Sometimes when you read the old prophets like Isaiah or Jeremiah, you just scratch your head and wonder what you just read. You have to get some additional insight. Jeremiah 17 is a case in point.
After reading verses 1-27, I scratched my head and wondered what I had just read … until I got to the commentary and reflections. It was the Aha moment. In a sense you can say when I re-read the text, I got to the heart of the matter.
The heart is the theme. When pointed in the direction, I could see where Jeremiah was going. It’s the heart that dictates our actions.
Certainly, when we think about our hearts, our attention migrates to love. The heart is a universal symbol expressing deep affection. But the heart can also be twisted and devious. And that’s where Jeremiah was going.
He was pointing out our innermost character which resides in our heart. We have the “secrets of our hearts” — secrets and disappointments, fueled by pride and prejudices — engraved on those innermost chambers of our heart by an iron pen, with a diamond point. We try to keep our true thoughts and feelings hidden, but it is who we really are. So we mask our hurts. And we don’t allow God to be God. He searches our heart. He knows those innermost thoughts. And He wants to help. All He asks is we ask Him.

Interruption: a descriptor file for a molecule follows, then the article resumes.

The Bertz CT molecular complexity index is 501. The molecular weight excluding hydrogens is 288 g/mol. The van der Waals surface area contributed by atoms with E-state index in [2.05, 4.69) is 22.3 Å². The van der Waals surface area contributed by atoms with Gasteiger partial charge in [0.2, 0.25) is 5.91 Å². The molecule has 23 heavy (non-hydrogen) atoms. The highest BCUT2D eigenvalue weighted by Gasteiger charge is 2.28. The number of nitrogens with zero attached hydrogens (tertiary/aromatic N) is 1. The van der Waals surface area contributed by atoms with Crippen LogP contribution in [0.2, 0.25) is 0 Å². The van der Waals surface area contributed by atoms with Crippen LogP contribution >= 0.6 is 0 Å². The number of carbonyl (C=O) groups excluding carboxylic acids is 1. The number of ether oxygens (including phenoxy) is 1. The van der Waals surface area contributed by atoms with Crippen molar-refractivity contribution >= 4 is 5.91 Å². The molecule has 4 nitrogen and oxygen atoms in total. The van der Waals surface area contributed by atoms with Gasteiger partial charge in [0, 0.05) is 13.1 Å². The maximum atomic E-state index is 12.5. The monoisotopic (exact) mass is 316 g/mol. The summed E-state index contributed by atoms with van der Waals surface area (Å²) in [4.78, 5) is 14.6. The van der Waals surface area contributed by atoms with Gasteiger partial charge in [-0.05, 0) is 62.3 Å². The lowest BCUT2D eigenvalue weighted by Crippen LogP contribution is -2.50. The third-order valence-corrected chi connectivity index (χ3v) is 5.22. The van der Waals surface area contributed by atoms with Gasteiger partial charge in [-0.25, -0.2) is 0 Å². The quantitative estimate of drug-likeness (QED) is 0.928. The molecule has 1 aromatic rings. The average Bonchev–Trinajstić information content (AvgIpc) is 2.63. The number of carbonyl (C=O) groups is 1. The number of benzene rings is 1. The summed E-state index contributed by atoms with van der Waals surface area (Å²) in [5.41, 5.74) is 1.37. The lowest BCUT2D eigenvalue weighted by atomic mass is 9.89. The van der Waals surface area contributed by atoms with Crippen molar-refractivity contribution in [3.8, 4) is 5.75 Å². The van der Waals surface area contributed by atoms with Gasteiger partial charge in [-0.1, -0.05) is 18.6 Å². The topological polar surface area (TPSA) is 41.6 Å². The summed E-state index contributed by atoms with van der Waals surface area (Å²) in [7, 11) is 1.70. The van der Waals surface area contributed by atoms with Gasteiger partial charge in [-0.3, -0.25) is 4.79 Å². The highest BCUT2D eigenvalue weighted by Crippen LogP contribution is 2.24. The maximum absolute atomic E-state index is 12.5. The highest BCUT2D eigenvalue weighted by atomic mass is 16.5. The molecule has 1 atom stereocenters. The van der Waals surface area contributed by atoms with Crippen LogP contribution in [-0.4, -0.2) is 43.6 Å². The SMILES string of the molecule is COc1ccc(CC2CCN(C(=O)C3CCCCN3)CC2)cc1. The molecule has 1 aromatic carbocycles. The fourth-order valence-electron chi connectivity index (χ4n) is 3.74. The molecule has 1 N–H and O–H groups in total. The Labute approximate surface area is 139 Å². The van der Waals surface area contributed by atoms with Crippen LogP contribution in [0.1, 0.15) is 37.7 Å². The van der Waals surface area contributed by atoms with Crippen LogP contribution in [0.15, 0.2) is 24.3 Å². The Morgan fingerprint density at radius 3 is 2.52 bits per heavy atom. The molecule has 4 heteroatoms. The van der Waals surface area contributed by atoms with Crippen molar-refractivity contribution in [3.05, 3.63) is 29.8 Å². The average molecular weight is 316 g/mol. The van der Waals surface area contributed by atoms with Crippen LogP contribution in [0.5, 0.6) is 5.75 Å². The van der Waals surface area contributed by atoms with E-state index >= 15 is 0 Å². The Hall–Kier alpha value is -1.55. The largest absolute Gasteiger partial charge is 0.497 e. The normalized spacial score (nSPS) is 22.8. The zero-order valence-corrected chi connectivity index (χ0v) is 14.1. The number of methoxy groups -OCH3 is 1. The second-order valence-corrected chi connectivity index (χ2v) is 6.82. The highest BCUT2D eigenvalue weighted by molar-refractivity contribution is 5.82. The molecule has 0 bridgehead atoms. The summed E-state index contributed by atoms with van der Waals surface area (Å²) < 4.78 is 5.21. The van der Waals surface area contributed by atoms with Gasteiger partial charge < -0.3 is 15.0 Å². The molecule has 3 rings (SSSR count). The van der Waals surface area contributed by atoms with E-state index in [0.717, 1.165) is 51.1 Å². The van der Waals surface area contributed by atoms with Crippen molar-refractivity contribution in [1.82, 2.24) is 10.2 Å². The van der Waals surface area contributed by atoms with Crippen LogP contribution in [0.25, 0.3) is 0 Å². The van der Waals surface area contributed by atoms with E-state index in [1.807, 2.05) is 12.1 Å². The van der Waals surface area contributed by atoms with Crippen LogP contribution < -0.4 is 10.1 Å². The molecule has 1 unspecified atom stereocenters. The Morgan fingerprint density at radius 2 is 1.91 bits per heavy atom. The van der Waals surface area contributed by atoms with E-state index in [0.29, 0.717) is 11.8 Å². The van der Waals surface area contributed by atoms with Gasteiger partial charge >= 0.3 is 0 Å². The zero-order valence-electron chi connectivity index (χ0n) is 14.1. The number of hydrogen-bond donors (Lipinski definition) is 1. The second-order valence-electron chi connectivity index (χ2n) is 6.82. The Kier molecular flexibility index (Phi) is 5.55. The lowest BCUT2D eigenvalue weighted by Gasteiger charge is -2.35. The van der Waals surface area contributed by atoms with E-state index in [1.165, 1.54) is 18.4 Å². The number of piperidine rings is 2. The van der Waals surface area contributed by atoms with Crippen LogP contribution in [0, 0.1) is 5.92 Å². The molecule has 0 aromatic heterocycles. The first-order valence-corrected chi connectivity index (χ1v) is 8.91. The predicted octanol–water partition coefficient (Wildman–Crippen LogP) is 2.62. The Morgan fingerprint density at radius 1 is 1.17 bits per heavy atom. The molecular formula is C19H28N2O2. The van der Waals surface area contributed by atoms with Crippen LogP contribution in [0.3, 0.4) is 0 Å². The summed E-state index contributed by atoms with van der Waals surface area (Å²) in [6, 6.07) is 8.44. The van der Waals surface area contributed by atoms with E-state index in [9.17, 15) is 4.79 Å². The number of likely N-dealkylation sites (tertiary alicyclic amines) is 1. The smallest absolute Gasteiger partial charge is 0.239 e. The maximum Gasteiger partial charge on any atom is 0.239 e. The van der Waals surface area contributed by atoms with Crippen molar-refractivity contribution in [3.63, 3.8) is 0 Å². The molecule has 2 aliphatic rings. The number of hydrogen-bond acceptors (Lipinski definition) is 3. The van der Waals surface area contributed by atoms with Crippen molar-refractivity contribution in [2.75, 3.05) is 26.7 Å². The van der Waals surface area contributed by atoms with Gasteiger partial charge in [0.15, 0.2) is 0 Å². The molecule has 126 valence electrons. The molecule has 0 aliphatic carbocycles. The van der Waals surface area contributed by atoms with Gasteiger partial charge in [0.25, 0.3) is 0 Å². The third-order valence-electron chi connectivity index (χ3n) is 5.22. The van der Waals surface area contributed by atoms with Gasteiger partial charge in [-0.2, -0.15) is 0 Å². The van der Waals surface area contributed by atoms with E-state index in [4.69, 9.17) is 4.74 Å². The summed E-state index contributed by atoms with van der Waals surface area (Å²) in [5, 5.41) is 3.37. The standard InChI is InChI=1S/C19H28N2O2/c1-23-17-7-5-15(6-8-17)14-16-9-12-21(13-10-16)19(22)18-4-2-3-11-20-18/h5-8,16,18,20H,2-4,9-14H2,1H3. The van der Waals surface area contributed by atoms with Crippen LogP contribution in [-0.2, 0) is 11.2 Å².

It comes down to trust. In Jeremiah’s day, the Israelites were trusting in their own judgment and mere mortals and man-made idols. Today we see more and more people trusting in their own judgment and mere mortals and man-made idols, not just bronze, silver and golden calves but materialism, ambition and power.
Cursed are those who trust in mere mortals and make mere flesh their strength, whose hearts turn away from the Lord. They shall be like a shrub in the desert … Blessed are those who trust in the Lord, whose trust is the Lord. They shall be like a tree planted by water, sending out its roots by the stream.
Jeremiah was pleading with an unhearing world to not turn away their hearts from God. It’s a message — maybe not with the imagery — that’s as relevant today as it was back in Jeremiah’s day.
THOUGHT TO REMEMBER: Just as God supernaturally brings people into our lives, He will supernaturally move some out.